In another win for distributed architecture we get even faster routing because we don’t rely on centralized hardware routers that bottleneck routing decisions for an entire

POP
ORG

. Our edge servers can act faster in a distributed fashion to make routing decisions on a per-connection basis. This enables precise failover decisions that only reroute degraded connections without impacting healthy ones. This mechanism is remarkably effective at identifying and mitigating internet weather conditions that are typically too small and too short to be accurately detected and mitigated using standard network monitoring techniques. Read more about fast path failover .

To go even further, in cases where the internet weather is sufficiently central in the network topology, there may be no alternate path that exists to move the traffic away from the failed route. Other providers can get stuck behind these issues with no viable alternatives, but we simply don’t take “no” for an answer. Fastly has massive transit and peering diversity that significantly reduces the risk of getting caught behind network bottlenecks when trying to reach our end users.


Smart
ORG

, automated traffic routing

While fast path failover improves connectivity for content requests from Fastly’s edge cloud platform moving across parts of the internet we don’t control, we have also added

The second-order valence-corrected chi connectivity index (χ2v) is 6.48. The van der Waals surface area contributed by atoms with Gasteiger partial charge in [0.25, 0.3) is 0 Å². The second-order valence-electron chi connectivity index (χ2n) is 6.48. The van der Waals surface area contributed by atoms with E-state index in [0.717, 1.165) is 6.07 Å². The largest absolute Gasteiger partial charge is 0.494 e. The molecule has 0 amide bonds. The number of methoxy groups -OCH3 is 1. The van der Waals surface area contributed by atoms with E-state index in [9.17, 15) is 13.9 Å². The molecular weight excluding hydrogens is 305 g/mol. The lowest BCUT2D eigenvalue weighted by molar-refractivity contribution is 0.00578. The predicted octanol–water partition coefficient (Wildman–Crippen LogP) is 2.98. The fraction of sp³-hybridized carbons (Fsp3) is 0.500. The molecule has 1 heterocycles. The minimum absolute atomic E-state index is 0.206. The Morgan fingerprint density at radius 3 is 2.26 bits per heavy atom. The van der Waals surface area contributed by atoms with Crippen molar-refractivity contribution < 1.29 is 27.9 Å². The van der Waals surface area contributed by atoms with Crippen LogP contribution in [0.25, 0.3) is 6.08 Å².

Precision Path and Autopilot
ORG

to improve performance across parts of the network that Fastly can control.


Precision Path
PRODUCT

is used to improve performance across internet paths between customer’s origin servers and our network, and

Autopilot
ORG

is our automated egress traffic engineering solution. They do amazing things when used in combination, and they let us react immediately without needing to wait for a human to analyze and determine a plan, and this is critical because reacting faster prevents issues from cascading and affecting more of the network.

Precision Path

Precision Path continuously monitors all origin connections in every Fastly POP worldwide. When it detects an underperforming origin connection (due to internet weather, for example), it automatically identifies all possible alternative paths to that impacted origin and re-routes the connection to the best alternative in real-time. We can often re-establish a healthy origin connection before

5xx
CARDINAL